Haruma Kawagoe always wanted a little sister, but when his mother miscarried and lost the ability to have children, it seemed like a wish that would never be granted. As it turns out, however, some years later, Santa herself stops by at the now college student Haruma’s apartment to drop off a rather unexpected Christmas present- Choko, his long-awaited little sister! Unfortunately, Choko may be an enthusiastic and loving sibling, but she is also so naïve and clueless as to need to continually refer to the guidance of a notebook. Can Haruma hope to impart some common sense to his little sister, or will it be too one task too many for a man attempting to not only handle the attentions of his eclectic neighbours, but win the heart of the girl he likes?
All too often, a series will come along that exhibits great potential but consistently fails to capitalise on it, and unfortunately, it has to be said that Chokotto Sister is one such title. In the right hands, this could have been a compulsive mix of comedy, romance and drama, featuring Choko discovering the world in an entertaining Yotsuba-esque fashion, whilst Haruma worked through his own romantic tangles. Unfortunately, the series chooses to adopt a less edifying tone, forsaking simplistic charm for the cheap success guaranteed by page upon page of fanservice.
Now, whilst I’m not particularly enthused at the prospect of fanservice, nor am I immediately turned off by it; if there’s a plot of sorts to be had behind all the ‘creative camera angles’, a series can still be worth investigating. Chokotto, however, is not just a case of a few panty shots here and there- instead, it seems designed to test the tolerances of all but the most hardened pervert. Barely a chapter goes by without recourse to nudity, breast fondling or a “let’s show each other our bras” moment, often involving Choko herself. Under such conditions, even Haruma and Choko’s relationship seems less like the innocent feelings between brother and sister, and more akin to something far more disturbing.
Why then, you might ask, would anyone not wishing to drool over a naked underage girl even want to read this? The reason lies with the aforementioned potential, the glimpses of promise sandwiched between the shower scenes and breast grabbing. From Haruma’s budding relationship with flower shop owner Ayano (no pun intended) and the ensuing love polygon, to Choko’s forays into the world, the individual story elements are interesting enough to keep you reading long after good taste dictates that you turn away.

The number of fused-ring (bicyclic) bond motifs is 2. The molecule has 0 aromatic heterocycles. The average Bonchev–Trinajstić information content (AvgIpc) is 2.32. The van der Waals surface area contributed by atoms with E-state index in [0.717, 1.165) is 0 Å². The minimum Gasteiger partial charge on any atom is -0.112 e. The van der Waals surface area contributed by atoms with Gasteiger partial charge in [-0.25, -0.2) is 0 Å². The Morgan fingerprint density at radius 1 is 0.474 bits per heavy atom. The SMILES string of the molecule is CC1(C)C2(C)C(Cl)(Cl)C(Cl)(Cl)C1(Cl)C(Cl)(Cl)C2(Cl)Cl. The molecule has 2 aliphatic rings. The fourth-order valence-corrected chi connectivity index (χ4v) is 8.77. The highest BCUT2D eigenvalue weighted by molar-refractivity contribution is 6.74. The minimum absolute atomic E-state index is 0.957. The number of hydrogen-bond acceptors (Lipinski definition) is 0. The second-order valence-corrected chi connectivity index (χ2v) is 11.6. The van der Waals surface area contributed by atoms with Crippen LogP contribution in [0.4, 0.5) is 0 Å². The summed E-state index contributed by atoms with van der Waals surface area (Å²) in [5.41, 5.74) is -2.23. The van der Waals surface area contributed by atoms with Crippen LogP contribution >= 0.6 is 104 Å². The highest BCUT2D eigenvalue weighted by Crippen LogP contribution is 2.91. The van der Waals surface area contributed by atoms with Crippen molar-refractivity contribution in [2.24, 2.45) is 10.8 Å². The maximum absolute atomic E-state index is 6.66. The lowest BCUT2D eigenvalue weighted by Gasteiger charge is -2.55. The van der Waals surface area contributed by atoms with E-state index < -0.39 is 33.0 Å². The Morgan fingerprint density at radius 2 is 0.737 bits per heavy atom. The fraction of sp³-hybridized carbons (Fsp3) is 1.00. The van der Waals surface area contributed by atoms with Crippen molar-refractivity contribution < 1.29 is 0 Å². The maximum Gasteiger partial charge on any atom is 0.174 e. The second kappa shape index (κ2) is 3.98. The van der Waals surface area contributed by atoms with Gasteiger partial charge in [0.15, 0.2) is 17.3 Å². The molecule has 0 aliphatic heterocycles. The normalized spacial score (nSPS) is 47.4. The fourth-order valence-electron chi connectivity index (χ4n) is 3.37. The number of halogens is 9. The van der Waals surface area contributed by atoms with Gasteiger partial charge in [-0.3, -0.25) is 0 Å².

Whilst the cast can hardly be said to be the most original bunch, they are at least relatively inoffensive, failing to inspire strong feelings either way. Haruma is more likable than the average male lead by virtue of having enough backbone and courage to interact with women, although for the most part he seems like little more than a background character. Choko, meanwhile, is the standard naïve yet enthusiastic personality, with questions regarding her origins and early life, or even why she can get away without attending school, left entirely unaddressed. Other characters, such as the ever drunken Makoto; rich girl Yurika; gentle yet troubled Ayano; and Chitose, the bespectacled landlady inexplicably infatuated with Haruma, are essentially one-trick personalities, but tend more towards likable than annoying.
Visually, the artwork is solid enough, featuring detailed backgrounds and simple yet well drawn character designs. Every so often, however, the mangaka will adopt a different style for character panels, using line drawings with only light, low-contrast shading for a softer look that enhances both the emotion of a scene and the aesthetic quality of the art.
Chokotto Sister is not so much a series that is particularly good, as one that tempts you to keep reading by hinting at how good it could be if it neglected the breast shots and concentrated more on the story. Unless you have a fetish for excessive fanservice, however, it is best to approach with caution.